Scootering

Vietnam

What we noticed first when we got to Hanoi and out of our Grab (taxi service like Uber), was the chaos on the street with hundreds of scooters. Here is a good article explains why with the challenges it comes with. Luckily the taxi driver stopped on the side of the road where we needed to be but we had no idea how we would cross the road. Observing the scooters, cars, bikes and road passengers move chaotically together was fun. They transport everything on their scooters from whole families of 4 to building tools and thousands of eggs. In Ho Chi Min there seemed to be a bit more structure to the traffic with traffic lights and everyone obeying traffic rules. Over our stay in Hanoi we did have to cross the road and we kept getting better at it. We even got assisted by a taxi driver at one point as he saw our struggles. The things to remember were: don’t hesitate or move unexpected- just go and the scooters will move around you AND move as small group of two rather than a family of four and again the scooters will go round you. It felt like a victory every time we made it! Funnily we never saw an accident and also were never stuck in traffic – imagine all those scooters turning into cars and the traffic jams that would cause.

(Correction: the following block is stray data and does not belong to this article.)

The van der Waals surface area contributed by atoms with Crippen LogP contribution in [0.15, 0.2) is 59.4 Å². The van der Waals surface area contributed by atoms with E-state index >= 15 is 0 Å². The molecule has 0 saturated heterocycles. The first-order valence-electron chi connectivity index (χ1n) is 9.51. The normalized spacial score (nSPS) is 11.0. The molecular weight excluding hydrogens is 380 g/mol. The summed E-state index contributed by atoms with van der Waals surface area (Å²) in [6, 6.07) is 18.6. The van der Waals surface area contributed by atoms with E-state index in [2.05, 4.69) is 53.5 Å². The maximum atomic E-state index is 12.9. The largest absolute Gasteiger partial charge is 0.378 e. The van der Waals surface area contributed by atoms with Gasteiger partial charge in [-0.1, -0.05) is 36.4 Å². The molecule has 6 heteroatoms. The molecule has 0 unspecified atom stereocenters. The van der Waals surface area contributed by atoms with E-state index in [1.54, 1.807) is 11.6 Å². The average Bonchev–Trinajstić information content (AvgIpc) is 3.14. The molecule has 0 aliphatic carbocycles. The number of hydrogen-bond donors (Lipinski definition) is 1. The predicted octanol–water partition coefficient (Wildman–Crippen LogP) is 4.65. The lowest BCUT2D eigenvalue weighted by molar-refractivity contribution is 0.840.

Thailand

After much fun with elephants and wild water rafting, we still had visiting waterfalls on our list of ‘like to do’. Northern Thailand is a great place for that and we were in Chiang Rai (no desire to visit caves though). We found this amazing blog with great non touristy ways to visit the waterfalls, but we needed transport. We got very excited when we realised we could rent scooters as by now we had traveled so much we were more confident PLUS it’s quiet(er) on the roads there. Jasper was quit worried as he heard Paul joking how I wouldn’t be able to do it. So after some crying he went with Paul first (he owned a scooter in Bletchingley). It was so much fun! The boys loved it sitting on the back. It’s a great sense of freedom and they actually get to see and experience nature more intensely (in the car/train/bus they were just on their devices!). The waterfall we went to was magical with two levels of pools, bit mucky water but lovely to be in. Probably the best day of our trip!

Our final stretch of Thailand is some island hopping. Paul has gone to Ko Toa for some diving and I am on Kho Phangan. Traveling with four people is challenging so a little break is good for everyone. Scooters are a must here as the taxis have a monopoly and charge far too much per ride per person. We visited several different beaches: Mae Haad and Ko Ma, Haad Salad and Haad Yoa. Don’t go over 40 km/ hour and test the breaks!

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